Diversifying assets to include real estate can help you spread risk across a mix of investments. Whether buying property for direct use or for rental income, your 401(k) might be a funding source. The way you use a 401(k) for real estate investments determines any tax or penalty consequences you may face. It also can leave you with less money to fund your retirement.
If your plan rules permit loans, your 401(k) can help you finance a real estate purchase. According to the Internal Revenue Service, you can borrow as much as $50,000 or half of your balance, whichever is lower, including any outstanding loan balances. Unless the loan finances your main home, you have to repay it within five years to keep it tax-free; 401(k) loans to buy a principal residence can be repaid over a longer time period -- up to 15 years -- if your plan allows. The interest you pay adds to your 401(k) savings, but cannot be listed as an itemized deduction on your tax return.
A hardship withdrawal from your 401(k) can help you cover home purchase-related expenses. As with loans, plan guidelines dictate the availability of a hardship distribution option. Unlike loans, 401(k) hardship distributions reduce your savings: They cannot be repaid, increase your tax liability and, if you are under age 59 1/2, trigger a 10 percent early withdrawal penalty. They also restrict your ability to continue deferring income into the 401(k) for at least six months. You must limit your hardship withdrawal to your contributions. For example, if $1,000 of the $16,000 in a 401(k) is interest income, only $15,000 is available for a hardship withdrawal. Nor can you make new contributions -- and have them grow -- for at least six months.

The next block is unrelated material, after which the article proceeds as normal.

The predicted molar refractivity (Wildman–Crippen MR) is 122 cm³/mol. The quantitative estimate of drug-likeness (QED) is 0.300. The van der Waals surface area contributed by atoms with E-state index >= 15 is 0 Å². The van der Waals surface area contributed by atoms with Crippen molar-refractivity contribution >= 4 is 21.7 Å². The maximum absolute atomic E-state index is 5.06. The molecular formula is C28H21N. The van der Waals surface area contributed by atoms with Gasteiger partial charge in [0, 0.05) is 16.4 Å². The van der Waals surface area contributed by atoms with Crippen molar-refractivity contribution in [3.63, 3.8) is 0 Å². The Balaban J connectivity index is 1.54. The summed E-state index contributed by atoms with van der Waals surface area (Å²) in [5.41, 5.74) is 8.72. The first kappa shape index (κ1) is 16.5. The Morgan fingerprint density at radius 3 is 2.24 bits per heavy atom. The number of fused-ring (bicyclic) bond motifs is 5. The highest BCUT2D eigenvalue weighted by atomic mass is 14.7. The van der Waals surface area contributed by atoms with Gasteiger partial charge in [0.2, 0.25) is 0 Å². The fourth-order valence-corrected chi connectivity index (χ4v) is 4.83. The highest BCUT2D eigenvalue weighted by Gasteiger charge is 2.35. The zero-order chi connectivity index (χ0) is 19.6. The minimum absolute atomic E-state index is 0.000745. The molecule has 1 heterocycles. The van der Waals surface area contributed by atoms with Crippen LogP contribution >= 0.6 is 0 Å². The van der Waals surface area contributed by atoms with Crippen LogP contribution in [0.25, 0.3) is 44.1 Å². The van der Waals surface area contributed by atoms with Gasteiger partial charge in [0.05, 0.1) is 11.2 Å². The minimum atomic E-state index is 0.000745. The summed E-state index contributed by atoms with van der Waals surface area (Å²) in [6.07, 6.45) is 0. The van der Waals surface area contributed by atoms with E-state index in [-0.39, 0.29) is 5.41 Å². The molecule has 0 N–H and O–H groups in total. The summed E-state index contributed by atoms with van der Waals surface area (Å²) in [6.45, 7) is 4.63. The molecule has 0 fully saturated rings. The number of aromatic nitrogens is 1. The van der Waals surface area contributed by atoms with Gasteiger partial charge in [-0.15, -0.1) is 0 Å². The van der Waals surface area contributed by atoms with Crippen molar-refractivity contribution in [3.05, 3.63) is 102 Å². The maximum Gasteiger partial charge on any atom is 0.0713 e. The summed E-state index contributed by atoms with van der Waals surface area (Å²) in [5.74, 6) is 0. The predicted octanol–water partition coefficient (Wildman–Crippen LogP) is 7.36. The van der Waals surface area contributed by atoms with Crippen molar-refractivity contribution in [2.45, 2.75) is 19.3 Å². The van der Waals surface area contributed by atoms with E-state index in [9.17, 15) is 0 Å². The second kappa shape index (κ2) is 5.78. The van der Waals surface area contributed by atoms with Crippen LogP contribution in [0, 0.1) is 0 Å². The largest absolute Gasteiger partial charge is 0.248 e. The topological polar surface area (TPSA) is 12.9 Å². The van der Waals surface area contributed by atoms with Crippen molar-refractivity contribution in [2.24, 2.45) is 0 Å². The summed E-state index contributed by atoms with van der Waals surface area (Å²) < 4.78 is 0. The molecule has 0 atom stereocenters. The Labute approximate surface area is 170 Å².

401(k) Rollover to a Roth IRA
You can avoid the 10 percent early withdrawal penalty and restrictions imposed on a 401(k) distribution by rolling over as much as $10,000 that you've earmarked for building or buying your first home into a Roth IRA. However, because 401(k) funds are pre-tax contributions and Roth IRA contributions are post-tax, you must pay income tax on the money transferred to the Roth IRA. That means increasing your federal withholding, which will reduce your take-home pay.
For investors who want real estate as an investment choice for their retirement savings, a self-directed 401(k) allows them to buy land, commercial property and residential property and have any income generated grow tax-free. Self-directed 401(k)s are do-it-yourself retirement plans; you, not a broker, manage the plan. In addition to being savvy about the real estate market, participants must abide by limits on the types of transactions they can undertake. Self-directed 401(k)s cannot involve property bought or sold to relatives or property in which the participant lives, and participants cannot influence the fair market value of any purchase made through a self-directed 401(k). However, they can use non-recourse loans -- loans without personal guarantees -- to buy investment property that costs more than the money in their self-directed 401(k).
- CNNMoney: Amateur Investors Tap 401(k)s to Buy Homes
- Internal Revenue Service: 401(k) Resource Guide - Plan Participants - General Distribution Rules
- Kiplinger: Borrowing From a 401(k) to Make a Down Payment
- Internal Revenue Service: Retirement Plans FAQs Regarding Hardship Distributions
- Internal Revenue Service: 590 Individual Retirement Arrangements (IRAs)
- Asset Protection Society: Self-Directed 401(k) and Real Estate
Trudy Brunot began writing in 1992. Her work has appeared in "Quarterly," "Pennsylvania Health & You," "Constructor" and the "Tribune-Review" newspaper. Her domestic and international experience includes human resources, advertising, marketing, product and retail management positions. She holds a master's degree in international business administration from the University of South Carolina.